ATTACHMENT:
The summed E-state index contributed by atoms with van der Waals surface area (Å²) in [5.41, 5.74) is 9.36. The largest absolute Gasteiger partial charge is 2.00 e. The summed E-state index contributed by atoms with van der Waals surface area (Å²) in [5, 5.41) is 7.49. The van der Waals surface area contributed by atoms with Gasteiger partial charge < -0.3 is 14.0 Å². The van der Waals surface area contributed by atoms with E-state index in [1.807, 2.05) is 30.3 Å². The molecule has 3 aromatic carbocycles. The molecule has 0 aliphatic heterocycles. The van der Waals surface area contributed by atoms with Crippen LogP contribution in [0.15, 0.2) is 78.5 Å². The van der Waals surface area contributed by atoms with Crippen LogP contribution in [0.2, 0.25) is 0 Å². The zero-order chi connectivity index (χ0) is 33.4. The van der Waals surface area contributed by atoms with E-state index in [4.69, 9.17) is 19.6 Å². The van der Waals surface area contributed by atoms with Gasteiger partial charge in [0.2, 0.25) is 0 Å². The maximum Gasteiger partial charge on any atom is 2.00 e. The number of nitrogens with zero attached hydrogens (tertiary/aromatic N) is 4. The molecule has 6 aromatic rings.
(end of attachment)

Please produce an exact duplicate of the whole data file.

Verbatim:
The summed E-state index contributed by atoms with van der Waals surface area (Å²) in [5.41, 5.74) is 9.36. The largest absolute Gasteiger partial charge is 2.00 e. The summed E-state index contributed by atoms with van der Waals surface area (Å²) in [5, 5.41) is 7.49. The van der Waals surface area contributed by atoms with Gasteiger partial charge < -0.3 is 14.0 Å². The van der Waals surface area contributed by atoms with E-state index in [1.807, 2.05) is 30.3 Å². The molecule has 3 aromatic carbocycles. The molecule has 0 aliphatic heterocycles. The van der Waals surface area contributed by atoms with Crippen LogP contribution in [0.15, 0.2) is 78.5 Å². The van der Waals surface area contributed by atoms with Crippen LogP contribution in [0.2, 0.25) is 0 Å². The zero-order chi connectivity index (χ0) is 33.4. The van der Waals surface area contributed by atoms with E-state index in [4.69, 9.17) is 19.6 Å². The van der Waals surface area contributed by atoms with Gasteiger partial charge in [0.2, 0.25) is 0 Å². The maximum Gasteiger partial charge on any atom is 2.00 e. The number of nitrogens with zero attached hydrogens (tertiary/aromatic N) is 4. The molecule has 6 aromatic rings.